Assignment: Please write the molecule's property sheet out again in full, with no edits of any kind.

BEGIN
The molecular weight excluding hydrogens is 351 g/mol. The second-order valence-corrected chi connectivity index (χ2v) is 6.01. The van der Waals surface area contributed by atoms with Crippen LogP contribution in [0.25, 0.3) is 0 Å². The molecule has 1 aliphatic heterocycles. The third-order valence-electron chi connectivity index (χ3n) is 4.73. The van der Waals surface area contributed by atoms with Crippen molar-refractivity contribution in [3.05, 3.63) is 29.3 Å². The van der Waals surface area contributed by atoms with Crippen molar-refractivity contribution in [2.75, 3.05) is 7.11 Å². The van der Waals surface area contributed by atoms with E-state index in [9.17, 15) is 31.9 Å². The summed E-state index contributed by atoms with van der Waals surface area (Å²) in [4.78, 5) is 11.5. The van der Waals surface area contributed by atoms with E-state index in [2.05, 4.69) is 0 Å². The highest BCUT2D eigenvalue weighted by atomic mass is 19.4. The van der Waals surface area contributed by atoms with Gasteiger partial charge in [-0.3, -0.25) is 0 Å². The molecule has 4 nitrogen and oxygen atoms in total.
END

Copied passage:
The molecular weight excluding hydrogens is 351 g/mol. The second-order valence-corrected chi connectivity index (χ2v) is 6.01. The van der Waals surface area contributed by atoms with Crippen LogP contribution in [0.25, 0.3) is 0 Å². The molecule has 1 aliphatic heterocycles. The third-order valence-electron chi connectivity index (χ3n) is 4.73. The van der Waals surface area contributed by atoms with Crippen molar-refractivity contribution in [3.05, 3.63) is 29.3 Å². The van der Waals surface area contributed by atoms with Crippen molar-refractivity contribution in [2.75, 3.05) is 7.11 Å². The van der Waals surface area contributed by atoms with E-state index in [9.17, 15) is 31.9 Å². The summed E-state index contributed by atoms with van der Waals surface area (Å²) in [4.78, 5) is 11.5. The van der Waals surface area contributed by atoms with E-state index in [2.05, 4.69) is 0 Å². The highest BCUT2D eigenvalue weighted by atomic mass is 19.4. The van der Waals surface area contributed by atoms with Gasteiger partial charge in [-0.3, -0.25) is 0 Å². The molecule has 4 nitrogen and oxygen atoms in total.